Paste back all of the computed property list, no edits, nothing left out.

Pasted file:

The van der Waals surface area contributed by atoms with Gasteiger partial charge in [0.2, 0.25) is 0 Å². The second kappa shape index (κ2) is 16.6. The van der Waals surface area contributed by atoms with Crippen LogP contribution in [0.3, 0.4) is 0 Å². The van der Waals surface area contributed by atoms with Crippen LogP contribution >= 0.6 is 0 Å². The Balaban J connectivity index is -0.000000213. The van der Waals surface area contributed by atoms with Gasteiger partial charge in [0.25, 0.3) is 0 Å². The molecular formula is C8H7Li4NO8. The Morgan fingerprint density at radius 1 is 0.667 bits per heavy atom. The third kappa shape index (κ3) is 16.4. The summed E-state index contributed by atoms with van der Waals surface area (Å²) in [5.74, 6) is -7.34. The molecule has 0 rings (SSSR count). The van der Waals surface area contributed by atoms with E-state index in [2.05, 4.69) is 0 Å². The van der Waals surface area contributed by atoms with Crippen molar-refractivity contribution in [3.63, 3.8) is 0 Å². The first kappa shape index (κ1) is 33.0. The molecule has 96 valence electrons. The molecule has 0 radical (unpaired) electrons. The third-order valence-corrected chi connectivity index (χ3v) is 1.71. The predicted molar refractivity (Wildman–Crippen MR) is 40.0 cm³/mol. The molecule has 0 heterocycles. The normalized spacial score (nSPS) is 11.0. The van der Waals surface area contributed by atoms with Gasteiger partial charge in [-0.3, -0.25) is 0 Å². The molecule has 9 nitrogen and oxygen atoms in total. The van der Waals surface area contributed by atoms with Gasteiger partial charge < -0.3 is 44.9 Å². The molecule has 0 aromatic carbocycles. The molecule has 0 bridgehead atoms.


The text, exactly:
The van der Waals surface area contributed by atoms with Gasteiger partial charge in [0.2, 0.25) is 0 Å². The second kappa shape index (κ2) is 16.6. The van der Waals surface area contributed by atoms with Crippen LogP contribution in [0.3, 0.4) is 0 Å². The van der Waals surface area contributed by atoms with Crippen LogP contribution >= 0.6 is 0 Å². The Balaban J connectivity index is -0.000000213. The van der Waals surface area contributed by atoms with Gasteiger partial charge in [0.25, 0.3) is 0 Å². The molecular formula is C8H7Li4NO8. The Morgan fingerprint density at radius 1 is 0.667 bits per heavy atom. The third kappa shape index (κ3) is 16.4. The summed E-state index contributed by atoms with van der Waals surface area (Å²) in [5.74, 6) is -7.34. The molecule has 0 rings (SSSR count). The van der Waals surface area contributed by atoms with E-state index in [2.05, 4.69) is 0 Å². The van der Waals surface area contributed by atoms with Crippen molar-refractivity contribution in [3.63, 3.8) is 0 Å². The first kappa shape index (κ1) is 33.0. The molecule has 96 valence electrons. The molecule has 0 radical (unpaired) electrons. The third-order valence-corrected chi connectivity index (χ3v) is 1.71. The predicted molar refractivity (Wildman–Crippen MR) is 40.0 cm³/mol. The molecule has 0 heterocycles. The normalized spacial score (nSPS) is 11.0. The van der Waals surface area contributed by atoms with Gasteiger partial charge in [-0.3, -0.25) is 0 Å². The molecule has 9 nitrogen and oxygen atoms in total. The van der Waals surface area contributed by atoms with Gasteiger partial charge < -0.3 is 44.9 Å². The molecule has 0 aromatic carbocycles. The molecule has 0 bridgehead atoms.